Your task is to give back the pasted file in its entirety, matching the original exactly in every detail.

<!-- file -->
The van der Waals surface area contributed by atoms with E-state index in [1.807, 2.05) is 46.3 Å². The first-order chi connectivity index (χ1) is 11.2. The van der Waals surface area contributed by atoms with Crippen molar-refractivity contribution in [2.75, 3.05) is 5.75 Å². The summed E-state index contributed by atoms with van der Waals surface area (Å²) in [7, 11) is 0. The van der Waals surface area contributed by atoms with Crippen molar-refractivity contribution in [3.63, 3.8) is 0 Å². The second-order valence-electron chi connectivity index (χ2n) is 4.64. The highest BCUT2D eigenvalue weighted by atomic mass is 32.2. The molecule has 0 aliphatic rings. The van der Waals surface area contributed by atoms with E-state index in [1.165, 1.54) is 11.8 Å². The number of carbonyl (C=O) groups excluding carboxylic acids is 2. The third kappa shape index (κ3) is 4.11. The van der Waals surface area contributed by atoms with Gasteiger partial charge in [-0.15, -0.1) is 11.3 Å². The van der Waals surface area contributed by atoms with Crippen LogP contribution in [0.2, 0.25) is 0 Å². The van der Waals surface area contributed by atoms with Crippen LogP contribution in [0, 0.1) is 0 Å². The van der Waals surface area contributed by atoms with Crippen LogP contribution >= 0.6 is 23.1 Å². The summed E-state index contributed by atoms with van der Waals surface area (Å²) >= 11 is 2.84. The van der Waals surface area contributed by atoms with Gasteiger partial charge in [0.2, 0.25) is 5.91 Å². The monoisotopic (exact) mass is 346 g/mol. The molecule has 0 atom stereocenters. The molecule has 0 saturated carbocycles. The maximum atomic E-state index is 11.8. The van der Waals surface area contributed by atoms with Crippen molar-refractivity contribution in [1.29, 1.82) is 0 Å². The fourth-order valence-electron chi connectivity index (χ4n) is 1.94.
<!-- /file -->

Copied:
The van der Waals surface area contributed by atoms with E-state index in [1.807, 2.05) is 46.3 Å². The first-order chi connectivity index (χ1) is 11.2. The van der Waals surface area contributed by atoms with Crippen molar-refractivity contribution in [2.75, 3.05) is 5.75 Å². The summed E-state index contributed by atoms with van der Waals surface area (Å²) in [7, 11) is 0. The van der Waals surface area contributed by atoms with Crippen molar-refractivity contribution in [3.63, 3.8) is 0 Å². The second-order valence-electron chi connectivity index (χ2n) is 4.64. The highest BCUT2D eigenvalue weighted by atomic mass is 32.2. The molecule has 0 aliphatic rings. The van der Waals surface area contributed by atoms with E-state index in [1.165, 1.54) is 11.8 Å². The number of carbonyl (C=O) groups excluding carboxylic acids is 2. The third kappa shape index (κ3) is 4.11. The van der Waals surface area contributed by atoms with Gasteiger partial charge in [-0.15, -0.1) is 11.3 Å². The van der Waals surface area contributed by atoms with Crippen LogP contribution in [0.2, 0.25) is 0 Å². The van der Waals surface area contributed by atoms with Crippen LogP contribution in [0, 0.1) is 0 Å². The van der Waals surface area contributed by atoms with Crippen LogP contribution >= 0.6 is 23.1 Å². The summed E-state index contributed by atoms with van der Waals surface area (Å²) >= 11 is 2.84. The van der Waals surface area contributed by atoms with Gasteiger partial charge in [0.2, 0.25) is 5.91 Å². The monoisotopic (exact) mass is 346 g/mol. The molecule has 0 atom stereocenters. The molecule has 0 saturated carbocycles. The maximum atomic E-state index is 11.8. The van der Waals surface area contributed by atoms with Crippen molar-refractivity contribution in [1.29, 1.82) is 0 Å². The fourth-order valence-electron chi connectivity index (χ4n) is 1.94.